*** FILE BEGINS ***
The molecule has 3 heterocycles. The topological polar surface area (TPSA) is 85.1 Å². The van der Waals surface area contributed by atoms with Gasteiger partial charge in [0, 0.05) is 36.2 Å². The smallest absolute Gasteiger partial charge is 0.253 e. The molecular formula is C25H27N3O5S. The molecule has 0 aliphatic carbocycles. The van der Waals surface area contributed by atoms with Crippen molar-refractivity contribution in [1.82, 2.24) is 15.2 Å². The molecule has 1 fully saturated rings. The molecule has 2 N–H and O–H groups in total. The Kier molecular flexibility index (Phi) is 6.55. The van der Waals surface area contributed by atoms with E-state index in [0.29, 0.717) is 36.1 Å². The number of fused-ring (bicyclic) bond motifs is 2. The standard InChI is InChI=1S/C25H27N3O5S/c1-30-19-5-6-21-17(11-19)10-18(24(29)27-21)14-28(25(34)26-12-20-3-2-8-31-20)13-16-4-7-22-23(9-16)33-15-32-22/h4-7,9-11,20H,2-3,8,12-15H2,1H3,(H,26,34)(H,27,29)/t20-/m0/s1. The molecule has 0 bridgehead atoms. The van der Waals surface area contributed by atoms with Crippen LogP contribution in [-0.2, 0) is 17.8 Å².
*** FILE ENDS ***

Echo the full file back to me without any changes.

The molecule has 3 heterocycles. The topological polar surface area (TPSA) is 85.1 Å². The van der Waals surface area contributed by atoms with Gasteiger partial charge in [0, 0.05) is 36.2 Å². The smallest absolute Gasteiger partial charge is 0.253 e. The molecular formula is C25H27N3O5S. The molecule has 0 aliphatic carbocycles. The van der Waals surface area contributed by atoms with Crippen molar-refractivity contribution in [1.82, 2.24) is 15.2 Å². The molecule has 1 fully saturated rings. The molecule has 2 N–H and O–H groups in total. The Kier molecular flexibility index (Phi) is 6.55. The van der Waals surface area contributed by atoms with E-state index in [0.29, 0.717) is 36.1 Å². The number of fused-ring (bicyclic) bond motifs is 2. The standard InChI is InChI=1S/C25H27N3O5S/c1-30-19-5-6-21-17(11-19)10-18(24(29)27-21)14-28(25(34)26-12-20-3-2-8-31-20)13-16-4-7-22-23(9-16)33-15-32-22/h4-7,9-11,20H,2-3,8,12-15H2,1H3,(H,26,34)(H,27,29)/t20-/m0/s1. The molecule has 0 bridgehead atoms. The van der Waals surface area contributed by atoms with Crippen LogP contribution in [-0.2, 0) is 17.8 Å².